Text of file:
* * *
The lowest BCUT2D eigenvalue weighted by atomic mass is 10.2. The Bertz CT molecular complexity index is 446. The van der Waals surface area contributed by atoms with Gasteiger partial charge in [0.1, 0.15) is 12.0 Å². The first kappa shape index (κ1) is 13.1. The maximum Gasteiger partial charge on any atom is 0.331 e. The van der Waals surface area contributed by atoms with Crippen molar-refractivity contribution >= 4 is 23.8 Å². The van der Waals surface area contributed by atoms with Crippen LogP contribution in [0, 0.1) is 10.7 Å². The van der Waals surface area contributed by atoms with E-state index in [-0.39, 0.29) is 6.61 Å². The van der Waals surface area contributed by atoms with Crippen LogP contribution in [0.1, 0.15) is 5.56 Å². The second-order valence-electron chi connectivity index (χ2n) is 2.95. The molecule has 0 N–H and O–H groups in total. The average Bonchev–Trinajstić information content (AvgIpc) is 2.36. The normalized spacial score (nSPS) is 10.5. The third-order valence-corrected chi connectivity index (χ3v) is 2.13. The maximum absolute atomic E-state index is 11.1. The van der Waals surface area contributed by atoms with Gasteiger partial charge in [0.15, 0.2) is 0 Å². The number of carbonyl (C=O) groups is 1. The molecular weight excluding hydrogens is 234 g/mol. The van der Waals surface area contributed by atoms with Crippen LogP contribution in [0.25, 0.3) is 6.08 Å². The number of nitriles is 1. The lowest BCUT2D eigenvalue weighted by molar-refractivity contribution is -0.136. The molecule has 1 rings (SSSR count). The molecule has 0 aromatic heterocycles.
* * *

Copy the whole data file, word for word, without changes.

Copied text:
The lowest BCUT2D eigenvalue weighted by atomic mass is 10.2. The Bertz CT molecular complexity index is 446. The van der Waals surface area contributed by atoms with Gasteiger partial charge in [0.1, 0.15) is 12.0 Å². The first kappa shape index (κ1) is 13.1. The maximum Gasteiger partial charge on any atom is 0.331 e. The van der Waals surface area contributed by atoms with Crippen molar-refractivity contribution >= 4 is 23.8 Å². The van der Waals surface area contributed by atoms with Crippen LogP contribution in [0, 0.1) is 10.7 Å². The van der Waals surface area contributed by atoms with E-state index in [-0.39, 0.29) is 6.61 Å². The van der Waals surface area contributed by atoms with Crippen LogP contribution in [0.1, 0.15) is 5.56 Å². The second-order valence-electron chi connectivity index (χ2n) is 2.95. The molecule has 0 N–H and O–H groups in total. The average Bonchev–Trinajstić information content (AvgIpc) is 2.36. The normalized spacial score (nSPS) is 10.5. The third-order valence-corrected chi connectivity index (χ3v) is 2.13. The maximum absolute atomic E-state index is 11.1. The van der Waals surface area contributed by atoms with Gasteiger partial charge in [0.15, 0.2) is 0 Å². The number of carbonyl (C=O) groups is 1. The molecular weight excluding hydrogens is 234 g/mol. The van der Waals surface area contributed by atoms with Crippen LogP contribution in [0.25, 0.3) is 6.08 Å². The number of nitriles is 1. The lowest BCUT2D eigenvalue weighted by molar-refractivity contribution is -0.136. The molecule has 1 rings (SSSR count). The molecule has 0 aromatic heterocycles.